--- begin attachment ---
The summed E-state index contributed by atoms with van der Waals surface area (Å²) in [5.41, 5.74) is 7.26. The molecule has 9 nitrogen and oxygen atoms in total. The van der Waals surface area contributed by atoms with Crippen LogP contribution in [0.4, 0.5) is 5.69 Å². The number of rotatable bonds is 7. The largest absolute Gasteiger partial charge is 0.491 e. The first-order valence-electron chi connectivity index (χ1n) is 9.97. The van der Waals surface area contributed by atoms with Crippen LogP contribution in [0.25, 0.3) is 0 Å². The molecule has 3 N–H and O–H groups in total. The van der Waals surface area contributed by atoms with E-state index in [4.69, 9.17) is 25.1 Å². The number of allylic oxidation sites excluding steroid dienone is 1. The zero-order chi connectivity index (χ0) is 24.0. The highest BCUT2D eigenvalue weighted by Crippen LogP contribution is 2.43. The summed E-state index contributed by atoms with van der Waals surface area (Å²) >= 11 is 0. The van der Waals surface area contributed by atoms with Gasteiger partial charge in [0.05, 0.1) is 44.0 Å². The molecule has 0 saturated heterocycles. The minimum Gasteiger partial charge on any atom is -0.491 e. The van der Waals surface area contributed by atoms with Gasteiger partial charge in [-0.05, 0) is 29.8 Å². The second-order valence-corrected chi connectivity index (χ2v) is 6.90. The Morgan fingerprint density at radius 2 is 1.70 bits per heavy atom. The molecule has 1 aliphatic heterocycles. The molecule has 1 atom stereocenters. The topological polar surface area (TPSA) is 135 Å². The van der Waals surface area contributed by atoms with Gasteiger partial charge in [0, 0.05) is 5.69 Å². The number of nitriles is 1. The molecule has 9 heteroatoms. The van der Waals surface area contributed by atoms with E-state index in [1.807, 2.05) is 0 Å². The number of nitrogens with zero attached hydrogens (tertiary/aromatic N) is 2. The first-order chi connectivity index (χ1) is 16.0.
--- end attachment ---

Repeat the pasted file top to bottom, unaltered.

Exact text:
The summed E-state index contributed by atoms with van der Waals surface area (Å²) in [5.41, 5.74) is 7.26. The molecule has 9 nitrogen and oxygen atoms in total. The van der Waals surface area contributed by atoms with Crippen LogP contribution in [0.4, 0.5) is 5.69 Å². The number of rotatable bonds is 7. The largest absolute Gasteiger partial charge is 0.491 e. The first-order valence-electron chi connectivity index (χ1n) is 9.97. The van der Waals surface area contributed by atoms with Crippen LogP contribution in [0.25, 0.3) is 0 Å². The molecule has 3 N–H and O–H groups in total. The van der Waals surface area contributed by atoms with E-state index in [4.69, 9.17) is 25.1 Å². The number of allylic oxidation sites excluding steroid dienone is 1. The zero-order chi connectivity index (χ0) is 24.0. The highest BCUT2D eigenvalue weighted by Crippen LogP contribution is 2.43. The summed E-state index contributed by atoms with van der Waals surface area (Å²) >= 11 is 0. The van der Waals surface area contributed by atoms with Gasteiger partial charge in [0.05, 0.1) is 44.0 Å². The molecule has 0 saturated heterocycles. The minimum Gasteiger partial charge on any atom is -0.491 e. The van der Waals surface area contributed by atoms with Gasteiger partial charge in [-0.05, 0) is 29.8 Å². The second-order valence-corrected chi connectivity index (χ2v) is 6.90. The Morgan fingerprint density at radius 2 is 1.70 bits per heavy atom. The molecule has 1 aliphatic heterocycles. The molecule has 1 atom stereocenters. The topological polar surface area (TPSA) is 135 Å². The van der Waals surface area contributed by atoms with Gasteiger partial charge in [0, 0.05) is 5.69 Å². The number of nitriles is 1. The molecule has 9 heteroatoms. The van der Waals surface area contributed by atoms with E-state index in [1.807, 2.05) is 0 Å². The number of nitrogens with zero attached hydrogens (tertiary/aromatic N) is 2. The first-order chi connectivity index (χ1) is 16.0.